Firstly, the coalition has been at its best when tackling major challenges like sorting out the public finances. Having a coalition of two parties has helped unite the public behind tough spending decisions. The priority now must be to spur growth in the economy. Many of the younger Liberal Democrat MPs are economically liberal and have found themselves surprisingly close in outlook to their Conservative counterparts on issues such as cutting regulation and promoting enterprise. This is an agenda where the coalition could really deliver.
Secondly, constitutional reform is not something the coalition finds easy and is better left alone. The Lib Dems felt bitter when they were defeated during the AV referendum. Conservatives feel frustrated that the Lib Dems are blocking a renegotiation of our membership of the EU, and the deadlock over Lords reform has made the relationship between both parties awkward. We just need to accept that we are poles apart on constitutional issues and shouldn't try to reach agreement in such areas.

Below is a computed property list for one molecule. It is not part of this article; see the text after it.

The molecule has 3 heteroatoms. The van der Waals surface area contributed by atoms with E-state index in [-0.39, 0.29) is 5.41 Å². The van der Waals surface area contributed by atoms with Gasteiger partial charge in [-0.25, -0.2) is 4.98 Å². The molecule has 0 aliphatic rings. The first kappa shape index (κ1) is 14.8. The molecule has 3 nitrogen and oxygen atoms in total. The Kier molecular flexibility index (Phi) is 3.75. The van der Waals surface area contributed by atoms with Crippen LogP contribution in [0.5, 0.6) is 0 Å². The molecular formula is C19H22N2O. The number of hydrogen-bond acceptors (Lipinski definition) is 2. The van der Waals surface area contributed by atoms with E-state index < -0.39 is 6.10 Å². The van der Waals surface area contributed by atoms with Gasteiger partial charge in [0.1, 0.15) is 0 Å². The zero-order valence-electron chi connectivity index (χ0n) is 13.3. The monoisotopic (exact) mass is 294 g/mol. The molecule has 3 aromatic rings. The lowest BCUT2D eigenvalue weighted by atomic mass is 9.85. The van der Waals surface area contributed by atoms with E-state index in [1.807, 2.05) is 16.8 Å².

Finally, both parties need to develop a closer relationship. The difficulties over the Budget began as a communication problem. The Lib Dems were so desperate to claim credit for the good bits of the Budget that they rushed out and leaked elements in a counterproductive way. This has forced Conservative ministers to be more cautious about what they tell the Lib Dems and when. This in turn has made the Lib Dems defensive and insecure about their place in government. One of the prerequisites of a successful agenda in politics is having a tight team of people who are loyal to one another, are discreet and who can be relied upon to protect the workings of the inner team. The coalition must try to strengthen this bond of trust.
George Eustice is Conservative MP for Camborne and Redruth and a former press secretary to David Cameron.